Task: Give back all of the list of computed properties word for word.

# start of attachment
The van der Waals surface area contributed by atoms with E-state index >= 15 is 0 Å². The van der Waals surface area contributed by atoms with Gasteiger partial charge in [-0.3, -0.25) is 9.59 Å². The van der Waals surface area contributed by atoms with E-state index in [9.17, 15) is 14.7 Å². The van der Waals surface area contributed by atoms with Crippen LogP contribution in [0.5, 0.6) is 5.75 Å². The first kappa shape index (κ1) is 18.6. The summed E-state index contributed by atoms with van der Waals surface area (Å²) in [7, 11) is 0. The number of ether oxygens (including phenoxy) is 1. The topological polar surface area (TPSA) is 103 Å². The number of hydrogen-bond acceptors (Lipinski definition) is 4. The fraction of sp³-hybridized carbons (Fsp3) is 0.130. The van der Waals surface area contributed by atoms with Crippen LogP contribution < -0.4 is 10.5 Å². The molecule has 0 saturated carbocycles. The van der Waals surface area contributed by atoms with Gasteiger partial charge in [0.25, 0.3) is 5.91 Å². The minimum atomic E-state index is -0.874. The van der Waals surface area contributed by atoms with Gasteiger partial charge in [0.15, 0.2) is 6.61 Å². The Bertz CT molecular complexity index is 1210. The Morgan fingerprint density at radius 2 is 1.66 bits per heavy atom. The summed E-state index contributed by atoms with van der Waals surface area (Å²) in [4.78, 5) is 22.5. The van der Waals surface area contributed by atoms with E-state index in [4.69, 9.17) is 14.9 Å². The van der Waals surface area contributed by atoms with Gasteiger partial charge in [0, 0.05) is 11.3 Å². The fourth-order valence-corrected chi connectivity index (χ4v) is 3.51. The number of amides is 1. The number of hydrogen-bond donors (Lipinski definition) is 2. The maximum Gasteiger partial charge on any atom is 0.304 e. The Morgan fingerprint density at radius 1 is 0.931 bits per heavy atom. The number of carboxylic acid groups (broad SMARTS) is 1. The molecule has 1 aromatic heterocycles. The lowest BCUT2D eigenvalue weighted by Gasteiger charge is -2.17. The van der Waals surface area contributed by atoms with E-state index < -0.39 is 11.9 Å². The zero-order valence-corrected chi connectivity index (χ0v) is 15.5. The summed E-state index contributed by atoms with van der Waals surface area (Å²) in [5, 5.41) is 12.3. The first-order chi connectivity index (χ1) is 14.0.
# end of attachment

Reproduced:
The van der Waals surface area contributed by atoms with E-state index >= 15 is 0 Å². The van der Waals surface area contributed by atoms with Gasteiger partial charge in [-0.3, -0.25) is 9.59 Å². The van der Waals surface area contributed by atoms with E-state index in [9.17, 15) is 14.7 Å². The van der Waals surface area contributed by atoms with Crippen LogP contribution in [0.5, 0.6) is 5.75 Å². The first kappa shape index (κ1) is 18.6. The summed E-state index contributed by atoms with van der Waals surface area (Å²) in [7, 11) is 0. The number of ether oxygens (including phenoxy) is 1. The topological polar surface area (TPSA) is 103 Å². The number of hydrogen-bond acceptors (Lipinski definition) is 4. The fraction of sp³-hybridized carbons (Fsp3) is 0.130. The van der Waals surface area contributed by atoms with Crippen LogP contribution < -0.4 is 10.5 Å². The molecule has 0 saturated carbocycles. The van der Waals surface area contributed by atoms with Gasteiger partial charge in [0.25, 0.3) is 5.91 Å². The minimum atomic E-state index is -0.874. The van der Waals surface area contributed by atoms with Gasteiger partial charge in [0.15, 0.2) is 6.61 Å². The Bertz CT molecular complexity index is 1210. The Morgan fingerprint density at radius 2 is 1.66 bits per heavy atom. The summed E-state index contributed by atoms with van der Waals surface area (Å²) in [4.78, 5) is 22.5. The van der Waals surface area contributed by atoms with E-state index in [4.69, 9.17) is 14.9 Å². The van der Waals surface area contributed by atoms with Gasteiger partial charge in [0, 0.05) is 11.3 Å². The fourth-order valence-corrected chi connectivity index (χ4v) is 3.51. The number of amides is 1. The number of hydrogen-bond donors (Lipinski definition) is 2. The maximum Gasteiger partial charge on any atom is 0.304 e. The Morgan fingerprint density at radius 1 is 0.931 bits per heavy atom. The number of carboxylic acid groups (broad SMARTS) is 1. The molecule has 1 aromatic heterocycles. The lowest BCUT2D eigenvalue weighted by Gasteiger charge is -2.17. The van der Waals surface area contributed by atoms with E-state index < -0.39 is 11.9 Å². The zero-order valence-corrected chi connectivity index (χ0v) is 15.5. The summed E-state index contributed by atoms with van der Waals surface area (Å²) in [5, 5.41) is 12.3. The first-order chi connectivity index (χ1) is 14.0.